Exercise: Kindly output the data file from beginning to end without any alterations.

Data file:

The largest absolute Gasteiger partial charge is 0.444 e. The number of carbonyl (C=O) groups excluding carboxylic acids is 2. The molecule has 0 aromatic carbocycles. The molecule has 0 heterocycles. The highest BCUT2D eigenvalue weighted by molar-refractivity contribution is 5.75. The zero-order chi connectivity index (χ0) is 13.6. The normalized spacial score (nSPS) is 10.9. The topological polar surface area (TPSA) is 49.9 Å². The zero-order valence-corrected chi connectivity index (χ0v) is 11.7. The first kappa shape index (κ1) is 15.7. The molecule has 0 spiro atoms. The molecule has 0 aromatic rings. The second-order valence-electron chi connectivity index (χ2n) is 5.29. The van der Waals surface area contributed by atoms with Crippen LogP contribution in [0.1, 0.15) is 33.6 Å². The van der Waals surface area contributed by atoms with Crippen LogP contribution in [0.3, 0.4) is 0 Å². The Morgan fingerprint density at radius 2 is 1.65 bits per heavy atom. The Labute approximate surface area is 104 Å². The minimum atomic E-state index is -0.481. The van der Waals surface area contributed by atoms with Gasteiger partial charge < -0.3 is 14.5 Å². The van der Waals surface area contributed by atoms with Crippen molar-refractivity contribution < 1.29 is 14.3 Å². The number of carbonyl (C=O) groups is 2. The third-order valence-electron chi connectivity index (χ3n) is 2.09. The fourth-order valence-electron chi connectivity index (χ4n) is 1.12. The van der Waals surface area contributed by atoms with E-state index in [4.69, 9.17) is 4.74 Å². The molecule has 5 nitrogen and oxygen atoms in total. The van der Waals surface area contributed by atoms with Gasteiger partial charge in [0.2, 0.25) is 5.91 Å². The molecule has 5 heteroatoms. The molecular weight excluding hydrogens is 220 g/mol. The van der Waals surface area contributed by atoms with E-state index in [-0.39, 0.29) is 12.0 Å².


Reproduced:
The largest absolute Gasteiger partial charge is 0.444 e. The number of carbonyl (C=O) groups excluding carboxylic acids is 2. The molecule has 0 aromatic carbocycles. The molecule has 0 heterocycles. The highest BCUT2D eigenvalue weighted by molar-refractivity contribution is 5.75. The zero-order chi connectivity index (χ0) is 13.6. The normalized spacial score (nSPS) is 10.9. The topological polar surface area (TPSA) is 49.9 Å². The zero-order valence-corrected chi connectivity index (χ0v) is 11.7. The first kappa shape index (κ1) is 15.7. The molecule has 0 spiro atoms. The molecule has 0 aromatic rings. The second-order valence-electron chi connectivity index (χ2n) is 5.29. The van der Waals surface area contributed by atoms with Crippen LogP contribution in [0.1, 0.15) is 33.6 Å². The van der Waals surface area contributed by atoms with Crippen LogP contribution in [0.3, 0.4) is 0 Å². The Morgan fingerprint density at radius 2 is 1.65 bits per heavy atom. The Labute approximate surface area is 104 Å². The minimum atomic E-state index is -0.481. The van der Waals surface area contributed by atoms with Gasteiger partial charge < -0.3 is 14.5 Å². The van der Waals surface area contributed by atoms with Crippen molar-refractivity contribution < 1.29 is 14.3 Å². The number of carbonyl (C=O) groups is 2. The third-order valence-electron chi connectivity index (χ3n) is 2.09. The fourth-order valence-electron chi connectivity index (χ4n) is 1.12. The van der Waals surface area contributed by atoms with E-state index in [4.69, 9.17) is 4.74 Å². The molecule has 5 nitrogen and oxygen atoms in total. The van der Waals surface area contributed by atoms with Gasteiger partial charge in [0.2, 0.25) is 5.91 Å². The molecule has 5 heteroatoms. The molecular weight excluding hydrogens is 220 g/mol. The van der Waals surface area contributed by atoms with E-state index in [-0.39, 0.29) is 12.0 Å².